Phylogeny and biogeography of Campanula L. section Quinqueloculares (Boiss.) Phitos (Campanuloideae, Campanulaceae)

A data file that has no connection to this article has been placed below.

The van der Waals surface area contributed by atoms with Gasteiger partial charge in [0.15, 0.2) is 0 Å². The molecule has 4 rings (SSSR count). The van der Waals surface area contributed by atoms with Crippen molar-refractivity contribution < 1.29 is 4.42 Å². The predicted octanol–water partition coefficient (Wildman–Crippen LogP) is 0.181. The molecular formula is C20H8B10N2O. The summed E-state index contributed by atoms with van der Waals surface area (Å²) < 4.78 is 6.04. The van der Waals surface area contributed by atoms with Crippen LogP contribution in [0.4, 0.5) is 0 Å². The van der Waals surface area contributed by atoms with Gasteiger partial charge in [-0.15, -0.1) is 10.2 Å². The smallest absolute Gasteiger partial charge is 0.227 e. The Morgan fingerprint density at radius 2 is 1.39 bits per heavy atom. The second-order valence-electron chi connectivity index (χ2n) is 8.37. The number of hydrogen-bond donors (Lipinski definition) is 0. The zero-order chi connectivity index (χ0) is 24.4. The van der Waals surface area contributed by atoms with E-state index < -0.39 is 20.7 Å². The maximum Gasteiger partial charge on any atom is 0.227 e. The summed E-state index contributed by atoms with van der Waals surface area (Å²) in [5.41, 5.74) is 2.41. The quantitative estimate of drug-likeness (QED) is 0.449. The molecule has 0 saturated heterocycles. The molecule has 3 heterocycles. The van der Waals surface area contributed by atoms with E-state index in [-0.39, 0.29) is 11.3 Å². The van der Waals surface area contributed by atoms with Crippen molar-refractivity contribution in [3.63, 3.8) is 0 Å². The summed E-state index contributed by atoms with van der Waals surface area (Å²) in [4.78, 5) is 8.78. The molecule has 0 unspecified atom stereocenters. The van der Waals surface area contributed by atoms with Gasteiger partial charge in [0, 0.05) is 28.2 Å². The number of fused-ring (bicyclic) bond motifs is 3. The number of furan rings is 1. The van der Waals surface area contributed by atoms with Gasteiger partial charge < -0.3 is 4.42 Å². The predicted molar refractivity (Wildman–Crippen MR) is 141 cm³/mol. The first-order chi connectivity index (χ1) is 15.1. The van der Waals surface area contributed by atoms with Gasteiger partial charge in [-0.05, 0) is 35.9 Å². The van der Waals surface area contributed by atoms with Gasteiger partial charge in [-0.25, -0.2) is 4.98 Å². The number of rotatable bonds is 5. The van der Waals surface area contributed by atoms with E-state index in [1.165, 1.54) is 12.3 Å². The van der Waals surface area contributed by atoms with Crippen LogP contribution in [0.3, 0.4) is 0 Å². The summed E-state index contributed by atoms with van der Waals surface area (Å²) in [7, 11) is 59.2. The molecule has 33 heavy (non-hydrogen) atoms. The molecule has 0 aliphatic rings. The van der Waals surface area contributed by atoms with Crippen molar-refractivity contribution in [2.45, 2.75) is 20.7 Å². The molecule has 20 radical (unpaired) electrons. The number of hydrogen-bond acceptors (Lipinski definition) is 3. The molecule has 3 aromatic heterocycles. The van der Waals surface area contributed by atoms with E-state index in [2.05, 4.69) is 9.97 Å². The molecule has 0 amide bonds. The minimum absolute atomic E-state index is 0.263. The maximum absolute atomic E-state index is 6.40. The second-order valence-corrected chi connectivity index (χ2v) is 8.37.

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Λιβέρη, Ελένη